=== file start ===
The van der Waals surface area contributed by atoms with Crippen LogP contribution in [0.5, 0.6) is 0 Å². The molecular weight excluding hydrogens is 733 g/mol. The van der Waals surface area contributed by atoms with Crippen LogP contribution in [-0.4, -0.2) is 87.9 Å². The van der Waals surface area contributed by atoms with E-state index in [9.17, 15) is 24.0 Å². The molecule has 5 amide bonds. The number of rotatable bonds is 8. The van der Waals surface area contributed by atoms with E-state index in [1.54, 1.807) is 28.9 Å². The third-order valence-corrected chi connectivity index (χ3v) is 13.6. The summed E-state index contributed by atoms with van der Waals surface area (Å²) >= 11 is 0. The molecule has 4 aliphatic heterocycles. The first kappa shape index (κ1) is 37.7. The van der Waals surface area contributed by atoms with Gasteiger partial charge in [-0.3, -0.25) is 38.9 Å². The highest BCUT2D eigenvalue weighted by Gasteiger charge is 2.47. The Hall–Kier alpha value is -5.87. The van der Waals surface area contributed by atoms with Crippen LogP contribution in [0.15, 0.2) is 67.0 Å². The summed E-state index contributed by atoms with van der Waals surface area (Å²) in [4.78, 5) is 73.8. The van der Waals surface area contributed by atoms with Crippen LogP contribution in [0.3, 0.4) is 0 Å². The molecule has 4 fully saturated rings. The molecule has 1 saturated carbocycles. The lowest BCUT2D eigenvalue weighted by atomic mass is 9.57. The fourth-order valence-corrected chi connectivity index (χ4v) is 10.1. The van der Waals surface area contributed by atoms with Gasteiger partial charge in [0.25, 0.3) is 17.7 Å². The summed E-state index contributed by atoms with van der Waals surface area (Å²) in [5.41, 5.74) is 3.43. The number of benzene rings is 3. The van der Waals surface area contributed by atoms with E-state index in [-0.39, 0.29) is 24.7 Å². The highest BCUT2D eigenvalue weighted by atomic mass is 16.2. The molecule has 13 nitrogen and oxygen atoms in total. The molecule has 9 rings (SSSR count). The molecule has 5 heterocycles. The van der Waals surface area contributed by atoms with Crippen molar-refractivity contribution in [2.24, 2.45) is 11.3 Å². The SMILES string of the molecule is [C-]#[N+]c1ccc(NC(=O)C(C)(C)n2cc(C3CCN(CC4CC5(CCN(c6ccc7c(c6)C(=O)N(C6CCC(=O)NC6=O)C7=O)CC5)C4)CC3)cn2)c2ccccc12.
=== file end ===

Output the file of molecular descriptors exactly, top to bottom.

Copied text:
The van der Waals surface area contributed by atoms with Crippen LogP contribution in [0.5, 0.6) is 0 Å². The molecular weight excluding hydrogens is 733 g/mol. The van der Waals surface area contributed by atoms with Crippen LogP contribution in [-0.4, -0.2) is 87.9 Å². The van der Waals surface area contributed by atoms with E-state index in [9.17, 15) is 24.0 Å². The molecule has 5 amide bonds. The number of rotatable bonds is 8. The van der Waals surface area contributed by atoms with E-state index in [1.54, 1.807) is 28.9 Å². The third-order valence-corrected chi connectivity index (χ3v) is 13.6. The summed E-state index contributed by atoms with van der Waals surface area (Å²) >= 11 is 0. The molecule has 4 aliphatic heterocycles. The first kappa shape index (κ1) is 37.7. The van der Waals surface area contributed by atoms with Gasteiger partial charge in [-0.3, -0.25) is 38.9 Å². The highest BCUT2D eigenvalue weighted by Gasteiger charge is 2.47. The Hall–Kier alpha value is -5.87. The van der Waals surface area contributed by atoms with Crippen LogP contribution in [0.15, 0.2) is 67.0 Å². The summed E-state index contributed by atoms with van der Waals surface area (Å²) in [4.78, 5) is 73.8. The van der Waals surface area contributed by atoms with Crippen LogP contribution in [0.3, 0.4) is 0 Å². The molecule has 4 fully saturated rings. The molecule has 1 saturated carbocycles. The lowest BCUT2D eigenvalue weighted by atomic mass is 9.57. The fourth-order valence-corrected chi connectivity index (χ4v) is 10.1. The van der Waals surface area contributed by atoms with Gasteiger partial charge in [0.25, 0.3) is 17.7 Å². The summed E-state index contributed by atoms with van der Waals surface area (Å²) in [5.41, 5.74) is 3.43. The number of benzene rings is 3. The van der Waals surface area contributed by atoms with E-state index in [-0.39, 0.29) is 24.7 Å². The highest BCUT2D eigenvalue weighted by atomic mass is 16.2. The molecule has 13 nitrogen and oxygen atoms in total. The molecule has 9 rings (SSSR count). The molecule has 5 heterocycles. The van der Waals surface area contributed by atoms with Crippen molar-refractivity contribution in [2.24, 2.45) is 11.3 Å². The SMILES string of the molecule is [C-]#[N+]c1ccc(NC(=O)C(C)(C)n2cc(C3CCN(CC4CC5(CCN(c6ccc7c(c6)C(=O)N(C6CCC(=O)NC6=O)C7=O)CC5)C4)CC3)cn2)c2ccccc12.